Facebook Announces That It Is Pausing Work on Instagram Kids App for Tweens

Instagram Reels

Facebook has announced today that it is pausing the development of its Instagram Kids application, an alternative to the photo-sharing app meant for children under 13.

This announcement comes to us via a blog post where Instagram’s chief, Adam Mosseri announces this sudden change, saying that the Facebook-owned company will continue to work on parental-supervised experiences for the application for younger users of the internet.

What Does the Instagram Blog Post Mention?

Instagram Reels

The post by Mosseri says that “We (Instagram) firmly believe that it’s better for parents to have the option to give their children access to a version of Instagram that is designed for them — where parents can supervise and control their experience — than relying on an app’s ability to verify the age of kids who are too young to have an ID.

“While we stand by the need to develop this experience, we’ve decided to pause this project. This will give us time to work with parents, experts, policymakers and regulators, to listen to their concerns, and to demonstrate the value and importance of this project for younger teens online today”, he adds.

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When it comes to the critics of the program, he says that “Critics of “Instagram Kids” will see this as an acknowledgement that the project is a bad idea. That’s not the case”

“The reality is that kids are already online, and we believe that developing age-appropriate experiences designed specifically for them is far better for parents than where we are today”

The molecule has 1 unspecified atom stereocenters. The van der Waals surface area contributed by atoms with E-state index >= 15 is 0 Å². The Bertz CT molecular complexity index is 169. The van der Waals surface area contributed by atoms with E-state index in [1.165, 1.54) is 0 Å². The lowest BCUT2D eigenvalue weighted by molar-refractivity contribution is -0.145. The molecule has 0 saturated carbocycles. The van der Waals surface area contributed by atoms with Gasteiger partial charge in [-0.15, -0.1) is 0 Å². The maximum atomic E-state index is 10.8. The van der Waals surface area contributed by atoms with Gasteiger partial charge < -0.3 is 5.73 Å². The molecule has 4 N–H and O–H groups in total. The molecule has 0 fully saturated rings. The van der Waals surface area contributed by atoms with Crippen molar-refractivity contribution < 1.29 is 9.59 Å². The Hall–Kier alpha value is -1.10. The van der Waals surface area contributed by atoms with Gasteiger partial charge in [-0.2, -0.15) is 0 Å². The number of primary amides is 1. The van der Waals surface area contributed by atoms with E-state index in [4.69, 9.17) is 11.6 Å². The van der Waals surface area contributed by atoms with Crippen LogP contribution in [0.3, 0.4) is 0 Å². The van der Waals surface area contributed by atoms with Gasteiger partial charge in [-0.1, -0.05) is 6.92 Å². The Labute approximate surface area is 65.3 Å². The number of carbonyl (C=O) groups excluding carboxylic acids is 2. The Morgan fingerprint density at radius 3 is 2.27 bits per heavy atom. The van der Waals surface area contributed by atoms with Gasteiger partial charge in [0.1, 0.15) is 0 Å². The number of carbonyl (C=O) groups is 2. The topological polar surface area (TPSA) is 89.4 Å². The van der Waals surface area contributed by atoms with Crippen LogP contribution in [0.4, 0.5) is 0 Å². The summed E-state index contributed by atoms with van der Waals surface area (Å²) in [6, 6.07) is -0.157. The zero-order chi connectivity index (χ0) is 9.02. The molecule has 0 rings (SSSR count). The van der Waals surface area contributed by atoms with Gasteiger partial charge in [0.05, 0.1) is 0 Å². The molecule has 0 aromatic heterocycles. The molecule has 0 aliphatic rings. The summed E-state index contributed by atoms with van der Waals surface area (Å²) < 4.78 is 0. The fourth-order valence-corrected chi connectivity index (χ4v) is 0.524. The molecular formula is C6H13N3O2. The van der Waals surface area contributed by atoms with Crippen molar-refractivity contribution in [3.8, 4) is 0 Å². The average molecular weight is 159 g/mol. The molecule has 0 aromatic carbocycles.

“We’re not the only company to think so. Our peers recognized these issues and built experiences for kids. YouTube and TikTok have versions of their app for those under 13. Our intention is not for this version to be the same as Instagram today”

“It was never meant for younger kids, but for tweens (aged 10-12). It will require parental permission to join, it won’t have ads, and it will have age-appropriate content and features”

“Parents can supervise the time their children spend on the app and oversee who can message them, who can follow them and who they can follow. The list goes on”

What About the Criticism?

Adam Mosseri

Talking on a recent report by WSJ which was quite damning, he says that “Recent reporting from the WSJ on our research into teen’s experiences on Instagram has raised a lot of questions for people. To be clear, I don’t agree with how the Journal has reported on our research.”

We do research like this so we can make Instagram better. That means our insights often shed light on problems, but they inspire new ideas and changes to Instagram”

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